Transcribed from A Standard History of Kansas and Kansans, written and compiled by William E. Connelley, Secretary of the Kansas State Historical Society, Topeka. [Revised ed.] Chicago: Lewis Publishing Co., 1919, c1918. 5 v. (xlviii, 2530 p., [155] leaves of plates): ill., maps (some fold.), ports.; 27 cm.


Loren E. Arnold

LOREN E. ARNOLD. The real history of Western Kansas cannot be understood except through the careers of the individuals and families who have made it. It is a record of experience purely and simply. Of the families which have contributed their quota to the development of Pawnee County and whose expedients in meeting the problems and vicissitudes of existence constitute some valuable items in this history that represented by Loren E. Arnold of Keysville Township has more than ordinary interest.

The story really begins with his grandfather, William B. Arnold, who was a native of New York State, moved from there to Maryland, afterward to Lee County, Iowa, and finally to Larned, Kansas, where he died. He was self educated to a degree where he was able to teach school. On going west to Iowa he located on a farm in Lee County, subsequently had a successful experience as a merchant at Fort Madison, and most of his experiences in Kansas were as a retired business man. He was very active in the Methodist Church. William B. Arnold married Elizabeth Hennegin. Their children were: Peter Wesley, mentioned below; Euphemia, who married Capt. Henry Gill, one of the old settlers in Ash Valley, Pawnee County; Rhoda, who married Doctor Osborn, of Council Bluffs, Iowa; Sarah, who married John Bonnell, a veteran Union soldier; Dr. W. M., who served as surgeon in the Civil war; James, a business man of Kahoka, Missouri; John, and Joseph, who was killed during the Quantrell raid on Lawrence, Kansas, in 1863. William B. Arnold and wife also adopted or reared several other children, including a nephew, Tommy Arnold.

Peter W. Arnold, father of Loren E., was born in Maryland in 1833, and spent his early life near Baltimore, where the family marketed their produce. About 1838 the Arnold family moved to Iowa as pioneers in that territory and located at Dover, in Lee County. From Iowa Peter W. Arnold went into Clark County, Missouri, and lived there until he moved to Kansas. He was physically unfit for army service during the war. In politics he was a republican voter only and never sought public office. He belonged to no church.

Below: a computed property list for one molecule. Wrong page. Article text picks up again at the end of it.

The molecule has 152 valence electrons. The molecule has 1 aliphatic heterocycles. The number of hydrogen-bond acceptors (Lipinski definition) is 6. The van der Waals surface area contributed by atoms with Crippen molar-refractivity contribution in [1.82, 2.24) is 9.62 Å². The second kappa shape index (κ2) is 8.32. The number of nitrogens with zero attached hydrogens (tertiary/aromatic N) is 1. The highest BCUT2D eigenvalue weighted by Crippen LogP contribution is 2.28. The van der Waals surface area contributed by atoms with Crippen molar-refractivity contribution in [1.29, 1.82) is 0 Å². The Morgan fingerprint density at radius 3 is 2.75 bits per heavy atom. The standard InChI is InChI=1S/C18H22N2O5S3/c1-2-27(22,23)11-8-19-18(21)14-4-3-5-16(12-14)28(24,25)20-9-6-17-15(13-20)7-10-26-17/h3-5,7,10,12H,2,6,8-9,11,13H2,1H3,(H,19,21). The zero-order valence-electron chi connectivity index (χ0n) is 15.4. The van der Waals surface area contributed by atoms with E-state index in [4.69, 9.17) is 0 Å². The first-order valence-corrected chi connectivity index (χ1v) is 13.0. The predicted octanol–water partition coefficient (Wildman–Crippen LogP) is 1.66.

The Arnold family came to Western Kansas from Clark County, Missouri, and the date of their arrival in Pawnee County was February 5, 1876. In the meantime Peter Arnold had acquired considerable property. On coming to Kansas he shipped to Larned two carloads of equipment, including cattle, horses, lumber to build a house, a few hogs and chickens. The Arnold home was at first north of Larned on Ash Creek. Peter Arnold bought some railroad land and began farming with a half section. For this land he paid $5.50 an acre on the installment plan, having seven years in which to pay out. The first home was built of the lumber brought from Missouri and consisted of four rooms, two above and two below. This house was the home of the family as long as Peter Arnold remained in Kansas. From the first he tried wheat farming. There were three years, 1876-77-78, which afforded the best wheat yields in the history of the county. At that time it was the custom to sow the May and Oregon wheat, a "soft wheat" which yielded abundantly. After the feast came the famine of 1879. Then followed several years of unmitigated drouth and crop failures, in which farmers were lucky to break even, but the crop of 1884 was a splendid one, Even in good crop years the Kansas farmers had to contend with the problem of low prices. Thus the Arnolds had to exercise every ingenuity to meet the problems of existence in those early days.

Crop shortage was not the only difficulty and trouble the settlers here had to face. Thieves infested the country, and a gang of them ran off a large part of the good horses and mules brought in by the early settlers. While Peter Arnold did not suffer this misfortune, he lost several horses by death, and the loss of one or two valuable work animals was more of a calamity than it would be today.

After remaining in Ash Valley seven years Peter Arnold left Kansas and went out to California. He had crossed the plains to the Golden State in 1852 and had never lost the desire to repeat the experience. On leaving Kansas for the west he went by railroad, located at Sebastopol and engaged in fruit raising. He is still a resident of the far west and is enjoying a hearty old age, being now eighty-five.

Peter Arnold married Emma Cochran. Her brother, John, enlisted from Lee County, Iowa, in the Union army and was never heard of again. Mrs. Arnold died a number of years ago. Her children were: Herbert, of California; Luella, wife of Frank Vitousek, of Healdsburg, California; Loren E.; John, of Sebastopol, California; Peter, of Oakland, California; Frank, of San Rafael, California; Grace, wife of Lester Reed, of San Pedro, California; Ruby, wife of James Voss, of Sonoma County, California; and William, who died in California.